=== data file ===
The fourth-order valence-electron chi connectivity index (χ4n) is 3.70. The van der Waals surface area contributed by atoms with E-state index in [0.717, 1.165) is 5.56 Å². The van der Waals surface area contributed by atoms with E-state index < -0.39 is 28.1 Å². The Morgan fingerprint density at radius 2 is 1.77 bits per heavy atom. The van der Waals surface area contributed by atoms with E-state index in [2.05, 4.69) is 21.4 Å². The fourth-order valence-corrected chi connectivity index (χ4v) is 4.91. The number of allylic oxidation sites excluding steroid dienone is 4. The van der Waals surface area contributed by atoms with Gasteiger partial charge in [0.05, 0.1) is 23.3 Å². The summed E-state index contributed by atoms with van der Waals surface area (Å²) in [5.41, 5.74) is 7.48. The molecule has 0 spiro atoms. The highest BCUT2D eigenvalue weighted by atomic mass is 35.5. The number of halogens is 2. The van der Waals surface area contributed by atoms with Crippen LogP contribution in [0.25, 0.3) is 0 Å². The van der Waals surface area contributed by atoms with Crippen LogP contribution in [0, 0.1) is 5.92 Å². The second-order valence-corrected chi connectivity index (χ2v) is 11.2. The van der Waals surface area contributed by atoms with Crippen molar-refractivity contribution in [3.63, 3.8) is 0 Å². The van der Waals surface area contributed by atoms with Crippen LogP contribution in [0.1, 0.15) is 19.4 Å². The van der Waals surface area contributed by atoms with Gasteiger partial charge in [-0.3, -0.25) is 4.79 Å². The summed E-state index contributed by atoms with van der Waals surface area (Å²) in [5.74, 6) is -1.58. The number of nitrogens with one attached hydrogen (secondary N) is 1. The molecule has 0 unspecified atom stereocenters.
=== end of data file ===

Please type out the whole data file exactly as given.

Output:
The fourth-order valence-electron chi connectivity index (χ4n) is 3.70. The van der Waals surface area contributed by atoms with E-state index in [0.717, 1.165) is 5.56 Å². The van der Waals surface area contributed by atoms with E-state index < -0.39 is 28.1 Å². The Morgan fingerprint density at radius 2 is 1.77 bits per heavy atom. The van der Waals surface area contributed by atoms with E-state index in [2.05, 4.69) is 21.4 Å². The fourth-order valence-corrected chi connectivity index (χ4v) is 4.91. The number of allylic oxidation sites excluding steroid dienone is 4. The van der Waals surface area contributed by atoms with Gasteiger partial charge in [0.05, 0.1) is 23.3 Å². The summed E-state index contributed by atoms with van der Waals surface area (Å²) in [5.41, 5.74) is 7.48. The molecule has 0 spiro atoms. The highest BCUT2D eigenvalue weighted by atomic mass is 35.5. The number of halogens is 2. The van der Waals surface area contributed by atoms with Crippen LogP contribution in [0.25, 0.3) is 0 Å². The van der Waals surface area contributed by atoms with Crippen LogP contribution in [0, 0.1) is 5.92 Å². The second-order valence-corrected chi connectivity index (χ2v) is 11.2. The van der Waals surface area contributed by atoms with Crippen molar-refractivity contribution in [3.63, 3.8) is 0 Å². The van der Waals surface area contributed by atoms with Crippen LogP contribution in [0.1, 0.15) is 19.4 Å². The van der Waals surface area contributed by atoms with Gasteiger partial charge in [-0.3, -0.25) is 4.79 Å². The summed E-state index contributed by atoms with van der Waals surface area (Å²) in [5.74, 6) is -1.58. The number of nitrogens with one attached hydrogen (secondary N) is 1. The molecule has 0 unspecified atom stereocenters.